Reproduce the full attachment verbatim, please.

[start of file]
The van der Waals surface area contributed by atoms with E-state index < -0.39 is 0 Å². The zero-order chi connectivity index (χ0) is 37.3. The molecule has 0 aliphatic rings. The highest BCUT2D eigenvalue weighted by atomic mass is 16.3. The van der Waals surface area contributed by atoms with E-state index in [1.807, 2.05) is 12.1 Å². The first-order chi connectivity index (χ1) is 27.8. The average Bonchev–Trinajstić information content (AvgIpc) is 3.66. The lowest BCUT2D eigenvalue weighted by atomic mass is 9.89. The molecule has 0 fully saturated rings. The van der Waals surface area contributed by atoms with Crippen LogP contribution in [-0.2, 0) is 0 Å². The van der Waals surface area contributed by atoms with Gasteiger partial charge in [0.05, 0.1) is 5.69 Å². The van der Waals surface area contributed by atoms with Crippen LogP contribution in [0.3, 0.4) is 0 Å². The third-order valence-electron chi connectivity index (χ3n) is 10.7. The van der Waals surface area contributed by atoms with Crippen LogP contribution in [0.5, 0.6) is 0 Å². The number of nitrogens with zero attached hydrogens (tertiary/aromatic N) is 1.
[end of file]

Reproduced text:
The van der Waals surface area contributed by atoms with E-state index < -0.39 is 0 Å². The zero-order chi connectivity index (χ0) is 37.3. The molecule has 0 aliphatic rings. The highest BCUT2D eigenvalue weighted by atomic mass is 16.3. The van der Waals surface area contributed by atoms with E-state index in [1.807, 2.05) is 12.1 Å². The first-order chi connectivity index (χ1) is 27.8. The average Bonchev–Trinajstić information content (AvgIpc) is 3.66. The lowest BCUT2D eigenvalue weighted by atomic mass is 9.89. The molecule has 0 fully saturated rings. The van der Waals surface area contributed by atoms with Crippen LogP contribution in [-0.2, 0) is 0 Å². The van der Waals surface area contributed by atoms with Gasteiger partial charge in [0.05, 0.1) is 5.69 Å². The van der Waals surface area contributed by atoms with Crippen LogP contribution in [0.3, 0.4) is 0 Å². The third-order valence-electron chi connectivity index (χ3n) is 10.7. The van der Waals surface area contributed by atoms with Crippen LogP contribution in [0.5, 0.6) is 0 Å². The number of nitrogens with zero attached hydrogens (tertiary/aromatic N) is 1.